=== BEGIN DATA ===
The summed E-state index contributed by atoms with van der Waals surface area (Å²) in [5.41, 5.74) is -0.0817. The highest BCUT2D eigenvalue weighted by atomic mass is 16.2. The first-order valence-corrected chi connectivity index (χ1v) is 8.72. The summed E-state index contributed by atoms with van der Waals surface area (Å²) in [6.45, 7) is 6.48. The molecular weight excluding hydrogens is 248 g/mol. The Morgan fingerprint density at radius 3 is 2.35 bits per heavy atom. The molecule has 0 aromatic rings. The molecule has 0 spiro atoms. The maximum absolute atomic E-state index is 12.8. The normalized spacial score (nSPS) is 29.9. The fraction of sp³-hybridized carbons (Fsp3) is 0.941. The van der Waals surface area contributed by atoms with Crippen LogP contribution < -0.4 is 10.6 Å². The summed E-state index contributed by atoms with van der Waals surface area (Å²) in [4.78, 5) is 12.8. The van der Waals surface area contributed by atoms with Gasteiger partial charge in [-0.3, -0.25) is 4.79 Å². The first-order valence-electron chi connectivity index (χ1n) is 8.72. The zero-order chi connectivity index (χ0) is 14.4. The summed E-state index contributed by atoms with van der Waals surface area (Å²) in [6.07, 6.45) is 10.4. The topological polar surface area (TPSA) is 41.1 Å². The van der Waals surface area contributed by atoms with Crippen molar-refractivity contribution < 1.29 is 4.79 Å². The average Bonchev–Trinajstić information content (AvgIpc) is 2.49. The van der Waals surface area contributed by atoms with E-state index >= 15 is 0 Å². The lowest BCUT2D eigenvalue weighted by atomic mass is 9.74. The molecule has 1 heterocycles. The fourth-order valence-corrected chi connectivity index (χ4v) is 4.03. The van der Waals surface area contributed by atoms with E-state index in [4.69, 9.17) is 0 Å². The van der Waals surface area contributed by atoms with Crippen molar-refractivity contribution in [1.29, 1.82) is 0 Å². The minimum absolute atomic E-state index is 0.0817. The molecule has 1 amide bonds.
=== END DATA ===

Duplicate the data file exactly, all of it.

The summed E-state index contributed by atoms with van der Waals surface area (Å²) in [5.41, 5.74) is -0.0817. The highest BCUT2D eigenvalue weighted by atomic mass is 16.2. The first-order valence-corrected chi connectivity index (χ1v) is 8.72. The summed E-state index contributed by atoms with van der Waals surface area (Å²) in [6.45, 7) is 6.48. The molecular weight excluding hydrogens is 248 g/mol. The Morgan fingerprint density at radius 3 is 2.35 bits per heavy atom. The molecule has 0 aromatic rings. The molecule has 0 spiro atoms. The maximum absolute atomic E-state index is 12.8. The normalized spacial score (nSPS) is 29.9. The fraction of sp³-hybridized carbons (Fsp3) is 0.941. The van der Waals surface area contributed by atoms with Crippen LogP contribution < -0.4 is 10.6 Å². The summed E-state index contributed by atoms with van der Waals surface area (Å²) in [4.78, 5) is 12.8. The van der Waals surface area contributed by atoms with Gasteiger partial charge in [-0.3, -0.25) is 4.79 Å². The first-order valence-electron chi connectivity index (χ1n) is 8.72. The zero-order chi connectivity index (χ0) is 14.4. The summed E-state index contributed by atoms with van der Waals surface area (Å²) in [6.07, 6.45) is 10.4. The topological polar surface area (TPSA) is 41.1 Å². The van der Waals surface area contributed by atoms with Crippen molar-refractivity contribution < 1.29 is 4.79 Å². The average Bonchev–Trinajstić information content (AvgIpc) is 2.49. The van der Waals surface area contributed by atoms with E-state index >= 15 is 0 Å². The lowest BCUT2D eigenvalue weighted by atomic mass is 9.74. The molecule has 1 heterocycles. The fourth-order valence-corrected chi connectivity index (χ4v) is 4.03. The van der Waals surface area contributed by atoms with E-state index in [4.69, 9.17) is 0 Å². The van der Waals surface area contributed by atoms with Crippen molar-refractivity contribution in [1.29, 1.82) is 0 Å². The minimum absolute atomic E-state index is 0.0817. The molecule has 1 amide bonds.